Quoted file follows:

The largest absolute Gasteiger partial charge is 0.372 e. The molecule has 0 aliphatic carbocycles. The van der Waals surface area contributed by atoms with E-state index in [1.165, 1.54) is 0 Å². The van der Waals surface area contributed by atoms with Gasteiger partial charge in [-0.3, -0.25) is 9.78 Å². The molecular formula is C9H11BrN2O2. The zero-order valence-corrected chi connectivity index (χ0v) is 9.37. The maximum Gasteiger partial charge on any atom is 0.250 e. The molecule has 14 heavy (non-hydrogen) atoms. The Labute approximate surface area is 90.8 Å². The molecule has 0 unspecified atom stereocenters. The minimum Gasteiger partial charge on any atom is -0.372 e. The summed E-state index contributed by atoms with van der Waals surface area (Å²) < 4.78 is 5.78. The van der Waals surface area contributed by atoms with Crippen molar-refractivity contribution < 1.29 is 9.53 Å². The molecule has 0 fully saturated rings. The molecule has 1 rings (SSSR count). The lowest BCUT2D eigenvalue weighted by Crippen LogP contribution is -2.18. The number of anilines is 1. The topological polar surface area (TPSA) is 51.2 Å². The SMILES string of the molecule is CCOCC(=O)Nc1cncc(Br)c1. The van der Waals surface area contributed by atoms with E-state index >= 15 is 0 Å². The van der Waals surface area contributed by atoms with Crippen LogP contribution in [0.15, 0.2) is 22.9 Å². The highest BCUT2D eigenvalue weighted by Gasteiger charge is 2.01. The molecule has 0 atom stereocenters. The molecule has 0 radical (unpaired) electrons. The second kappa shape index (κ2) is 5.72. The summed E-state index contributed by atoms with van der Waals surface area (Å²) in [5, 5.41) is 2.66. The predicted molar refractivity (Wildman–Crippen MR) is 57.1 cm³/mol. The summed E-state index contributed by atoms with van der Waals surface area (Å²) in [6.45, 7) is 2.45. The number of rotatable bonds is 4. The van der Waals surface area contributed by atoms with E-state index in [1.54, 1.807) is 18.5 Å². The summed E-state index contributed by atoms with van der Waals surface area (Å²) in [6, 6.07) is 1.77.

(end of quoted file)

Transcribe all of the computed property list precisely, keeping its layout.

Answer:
The largest absolute Gasteiger partial charge is 0.372 e. The molecule has 0 aliphatic carbocycles. The van der Waals surface area contributed by atoms with E-state index in [1.165, 1.54) is 0 Å². The van der Waals surface area contributed by atoms with Gasteiger partial charge in [-0.3, -0.25) is 9.78 Å². The molecular formula is C9H11BrN2O2. The zero-order valence-corrected chi connectivity index (χ0v) is 9.37. The maximum Gasteiger partial charge on any atom is 0.250 e. The molecule has 14 heavy (non-hydrogen) atoms. The Labute approximate surface area is 90.8 Å². The molecule has 0 unspecified atom stereocenters. The minimum Gasteiger partial charge on any atom is -0.372 e. The summed E-state index contributed by atoms with van der Waals surface area (Å²) < 4.78 is 5.78. The van der Waals surface area contributed by atoms with Crippen molar-refractivity contribution < 1.29 is 9.53 Å². The molecule has 0 fully saturated rings. The molecule has 1 rings (SSSR count). The lowest BCUT2D eigenvalue weighted by Crippen LogP contribution is -2.18. The number of anilines is 1. The topological polar surface area (TPSA) is 51.2 Å². The SMILES string of the molecule is CCOCC(=O)Nc1cncc(Br)c1. The van der Waals surface area contributed by atoms with E-state index >= 15 is 0 Å². The van der Waals surface area contributed by atoms with Crippen LogP contribution in [0.15, 0.2) is 22.9 Å². The highest BCUT2D eigenvalue weighted by Gasteiger charge is 2.01. The molecule has 0 atom stereocenters. The molecule has 0 radical (unpaired) electrons. The second kappa shape index (κ2) is 5.72. The summed E-state index contributed by atoms with van der Waals surface area (Å²) in [5, 5.41) is 2.66. The predicted molar refractivity (Wildman–Crippen MR) is 57.1 cm³/mol. The summed E-state index contributed by atoms with van der Waals surface area (Å²) in [6.45, 7) is 2.45. The number of rotatable bonds is 4. The van der Waals surface area contributed by atoms with E-state index in [1.54, 1.807) is 18.5 Å². The summed E-state index contributed by atoms with van der Waals surface area (Å²) in [6, 6.07) is 1.77.